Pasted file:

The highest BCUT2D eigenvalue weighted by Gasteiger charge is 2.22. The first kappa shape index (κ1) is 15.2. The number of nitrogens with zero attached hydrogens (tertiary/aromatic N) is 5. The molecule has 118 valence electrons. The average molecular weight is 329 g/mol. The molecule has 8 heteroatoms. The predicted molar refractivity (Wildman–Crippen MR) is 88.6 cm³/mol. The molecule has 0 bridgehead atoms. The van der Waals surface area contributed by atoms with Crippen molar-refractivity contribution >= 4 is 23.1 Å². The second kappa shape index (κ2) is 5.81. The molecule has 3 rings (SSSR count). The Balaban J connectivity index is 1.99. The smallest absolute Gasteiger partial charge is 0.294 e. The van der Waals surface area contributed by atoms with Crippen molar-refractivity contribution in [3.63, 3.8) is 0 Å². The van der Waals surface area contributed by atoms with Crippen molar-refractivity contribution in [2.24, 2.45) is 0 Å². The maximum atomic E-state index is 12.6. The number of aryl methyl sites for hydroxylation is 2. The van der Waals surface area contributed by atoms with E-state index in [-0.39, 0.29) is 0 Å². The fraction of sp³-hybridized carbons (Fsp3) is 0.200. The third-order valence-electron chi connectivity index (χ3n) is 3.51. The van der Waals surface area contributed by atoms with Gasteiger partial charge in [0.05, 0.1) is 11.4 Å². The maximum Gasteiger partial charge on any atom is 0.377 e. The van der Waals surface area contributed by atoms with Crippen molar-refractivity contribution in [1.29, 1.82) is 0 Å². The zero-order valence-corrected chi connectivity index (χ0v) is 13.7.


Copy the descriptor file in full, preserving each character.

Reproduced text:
The highest BCUT2D eigenvalue weighted by Gasteiger charge is 2.22. The first kappa shape index (κ1) is 15.2. The number of nitrogens with zero attached hydrogens (tertiary/aromatic N) is 5. The molecule has 118 valence electrons. The average molecular weight is 329 g/mol. The molecule has 8 heteroatoms. The predicted molar refractivity (Wildman–Crippen MR) is 88.6 cm³/mol. The molecule has 0 bridgehead atoms. The van der Waals surface area contributed by atoms with Crippen molar-refractivity contribution >= 4 is 23.1 Å². The second kappa shape index (κ2) is 5.81. The molecule has 3 rings (SSSR count). The Balaban J connectivity index is 1.99. The smallest absolute Gasteiger partial charge is 0.294 e. The van der Waals surface area contributed by atoms with Crippen molar-refractivity contribution in [3.63, 3.8) is 0 Å². The van der Waals surface area contributed by atoms with Crippen molar-refractivity contribution in [2.24, 2.45) is 0 Å². The maximum atomic E-state index is 12.6. The number of aryl methyl sites for hydroxylation is 2. The van der Waals surface area contributed by atoms with E-state index in [-0.39, 0.29) is 0 Å². The fraction of sp³-hybridized carbons (Fsp3) is 0.200. The third-order valence-electron chi connectivity index (χ3n) is 3.51. The van der Waals surface area contributed by atoms with Gasteiger partial charge in [0.05, 0.1) is 11.4 Å². The maximum Gasteiger partial charge on any atom is 0.377 e. The van der Waals surface area contributed by atoms with Crippen molar-refractivity contribution in [1.29, 1.82) is 0 Å². The zero-order valence-corrected chi connectivity index (χ0v) is 13.7.